2010 Mercedes-Benz GL Class Review

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The Car Connection Expert Review

Marty Padgett Marty Padgett Editorial Director
March 6, 2010

The 2010 Mercedes-Benz GL-Class' nimble ride and elegant cabin charm the mud right off a Range Rover.

It had been planned as the replacement for the military-ready Gelaendewagen, but when 2007 rolled around, Mercedes-Benz decided to keep that domesticated G-Class-and instead, pitched the newly developed GL-Class SUV as a more luxurious family vehicle with surprising off-road capabilities. Smart move: The GL-Class is among the best seven-seat SUVs on the market. Crisp styling, a spiffy seven-passenger cabin, and a diesel option give it a leg up on the competition, particularly in fuel economy, and midway through its life cycle, the GL-Class continues to be one of our favorite big guys. The GL-Class returns for 2010 with minor styling tweaks, so while we haven't driven it since our last run in a 2009 diesel edition, we've updated our existing review with the handful of changes noted-and with our admiration for the GL-Class' panache and performance intact. Pricing starts at $60,000 for the diesel edition and rises to $83,000 for the GL550; the GL-Class competes with the BMW X5, the Land Rover Range Rover, the Lexus LX 570, and the Cadillac Escalade.

In a niche filled with hard-edged off-road athletes, the GL-Class stands tall, with muscular but refined styling and a well-crafted interior. We like its fuss-free side view, the balanced two-box proportions, and even the big three-pointed star up front (it's almost the size of an old Honda Civic wheel). For 2010, Mercedes updates the look with new bumpers and grille, daytime running lights, and new fog lamps; newly styled wheels ranging from 19 to 21 inches are on the roster, too. The cabin's a fine workplace, and while the mechanically similar R-Class seems more pedestrian, the GL-Class strikes a better balance of lines, textures, and forms. There's plenty of wood trim all around, a bulging pair of vents atop the center stack, and a more rectilinear theme that distances it from the R-Class, in a good way. This year, all GLs get new gauges and a new steering wheel; diesel models also get standard walnut trim.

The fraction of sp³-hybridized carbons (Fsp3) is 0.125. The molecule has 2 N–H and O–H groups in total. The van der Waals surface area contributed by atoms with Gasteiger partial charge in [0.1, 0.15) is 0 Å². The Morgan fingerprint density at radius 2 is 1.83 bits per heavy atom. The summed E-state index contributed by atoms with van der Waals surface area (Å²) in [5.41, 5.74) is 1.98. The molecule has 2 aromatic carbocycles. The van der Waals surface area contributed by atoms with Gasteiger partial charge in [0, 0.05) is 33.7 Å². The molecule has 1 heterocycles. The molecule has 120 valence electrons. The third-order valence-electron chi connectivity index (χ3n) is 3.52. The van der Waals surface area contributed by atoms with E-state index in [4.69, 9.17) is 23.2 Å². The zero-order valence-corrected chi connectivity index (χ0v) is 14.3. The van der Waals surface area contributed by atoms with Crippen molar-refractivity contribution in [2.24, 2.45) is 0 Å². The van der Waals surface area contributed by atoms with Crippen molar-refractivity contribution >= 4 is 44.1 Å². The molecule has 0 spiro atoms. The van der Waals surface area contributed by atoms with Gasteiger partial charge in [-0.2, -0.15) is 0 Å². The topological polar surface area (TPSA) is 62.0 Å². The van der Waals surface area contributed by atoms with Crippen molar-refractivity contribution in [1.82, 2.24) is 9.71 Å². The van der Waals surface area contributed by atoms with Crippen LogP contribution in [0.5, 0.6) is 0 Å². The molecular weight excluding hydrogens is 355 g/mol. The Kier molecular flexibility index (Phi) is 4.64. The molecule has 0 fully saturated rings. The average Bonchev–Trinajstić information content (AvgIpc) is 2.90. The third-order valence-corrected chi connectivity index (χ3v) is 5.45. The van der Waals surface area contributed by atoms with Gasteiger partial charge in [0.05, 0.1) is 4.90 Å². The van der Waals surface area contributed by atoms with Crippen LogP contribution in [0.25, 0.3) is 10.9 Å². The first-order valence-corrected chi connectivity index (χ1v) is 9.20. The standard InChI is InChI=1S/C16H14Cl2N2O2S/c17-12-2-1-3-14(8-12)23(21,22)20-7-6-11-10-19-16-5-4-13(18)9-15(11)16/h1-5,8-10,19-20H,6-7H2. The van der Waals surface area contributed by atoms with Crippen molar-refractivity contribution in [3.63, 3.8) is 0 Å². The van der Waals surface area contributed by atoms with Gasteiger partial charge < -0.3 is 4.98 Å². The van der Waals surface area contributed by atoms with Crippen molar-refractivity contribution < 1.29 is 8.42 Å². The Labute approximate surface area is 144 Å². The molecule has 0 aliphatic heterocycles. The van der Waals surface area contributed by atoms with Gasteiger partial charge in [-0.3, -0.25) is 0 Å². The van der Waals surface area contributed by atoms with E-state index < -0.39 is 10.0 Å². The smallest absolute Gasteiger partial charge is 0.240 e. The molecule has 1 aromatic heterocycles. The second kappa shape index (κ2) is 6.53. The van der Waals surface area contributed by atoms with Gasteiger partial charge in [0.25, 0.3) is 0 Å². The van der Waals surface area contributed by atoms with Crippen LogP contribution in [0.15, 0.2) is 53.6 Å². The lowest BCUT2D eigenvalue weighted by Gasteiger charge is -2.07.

With any of its three powertrains, the 2010 GL-Class is one of the best-performing plus-sized SUVs. The least expensive version might be the best one: the newly renamed GL350 BlueTEC diesel. A 50-state-legal "clean" diesel, the 210-horsepower, 400-pound-feet BlueTEC 3.0-liter diesel gives the SUV quick acceleration with only a hint of throb and vibration-while it delivers fuel economy way up at 17/23 mpg, better on the highway than GM's full-size hybrid SUVs like the Escalade Hybrid. For $60,000, it's a little more expensive, but also has a cruising range of about 600 miles. Next up in the performance range is the $62,000 GL450; its 4.7-liter V-8 guts out 335 hp and 13/17 mpg fuel economy, with little protest. For the creamiest power in the range, you'll have to go couch-surfing for spare change to acquire the $83,000 GL550, which speeds to 60 mph in about 7.4 seconds behind the power of a 382-hp, 5.5-liter V-8. With fuel economy of 12/17 mpg, you'll need to be very pleased with its rippling exhaust note-and you will be. A seven-speed automatic is standard across the board, and it's nearly perfectly mated to the gas engines, though in past test drives we've noticed some shift shudder with the diesel GL-Class.